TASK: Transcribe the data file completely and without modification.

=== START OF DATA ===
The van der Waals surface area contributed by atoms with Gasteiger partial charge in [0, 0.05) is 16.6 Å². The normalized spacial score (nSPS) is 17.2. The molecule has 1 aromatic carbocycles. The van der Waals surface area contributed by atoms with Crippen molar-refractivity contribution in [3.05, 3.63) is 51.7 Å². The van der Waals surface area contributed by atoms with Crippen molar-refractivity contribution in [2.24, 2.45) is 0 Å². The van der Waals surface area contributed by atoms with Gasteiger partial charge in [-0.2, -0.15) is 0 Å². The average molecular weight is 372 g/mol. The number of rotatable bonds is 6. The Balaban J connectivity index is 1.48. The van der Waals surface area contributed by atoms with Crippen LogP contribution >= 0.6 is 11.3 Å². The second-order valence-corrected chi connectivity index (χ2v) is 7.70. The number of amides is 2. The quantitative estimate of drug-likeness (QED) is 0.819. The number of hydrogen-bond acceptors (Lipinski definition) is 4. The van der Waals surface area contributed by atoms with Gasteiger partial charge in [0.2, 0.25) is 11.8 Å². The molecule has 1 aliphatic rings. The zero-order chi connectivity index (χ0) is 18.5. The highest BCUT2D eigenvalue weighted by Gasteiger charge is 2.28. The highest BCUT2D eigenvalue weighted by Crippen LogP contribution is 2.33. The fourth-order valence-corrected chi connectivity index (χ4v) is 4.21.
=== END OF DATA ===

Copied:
The van der Waals surface area contributed by atoms with Gasteiger partial charge in [0, 0.05) is 16.6 Å². The normalized spacial score (nSPS) is 17.2. The molecule has 1 aromatic carbocycles. The van der Waals surface area contributed by atoms with Crippen molar-refractivity contribution in [3.05, 3.63) is 51.7 Å². The van der Waals surface area contributed by atoms with Crippen molar-refractivity contribution in [2.24, 2.45) is 0 Å². The van der Waals surface area contributed by atoms with Gasteiger partial charge in [-0.2, -0.15) is 0 Å². The average molecular weight is 372 g/mol. The number of rotatable bonds is 6. The Balaban J connectivity index is 1.48. The van der Waals surface area contributed by atoms with Crippen LogP contribution >= 0.6 is 11.3 Å². The second-order valence-corrected chi connectivity index (χ2v) is 7.70. The number of amides is 2. The quantitative estimate of drug-likeness (QED) is 0.819. The number of hydrogen-bond acceptors (Lipinski definition) is 4. The van der Waals surface area contributed by atoms with Gasteiger partial charge in [0.2, 0.25) is 11.8 Å². The molecule has 1 aliphatic rings. The zero-order chi connectivity index (χ0) is 18.5. The highest BCUT2D eigenvalue weighted by Gasteiger charge is 2.28. The highest BCUT2D eigenvalue weighted by Crippen LogP contribution is 2.33. The fourth-order valence-corrected chi connectivity index (χ4v) is 4.21.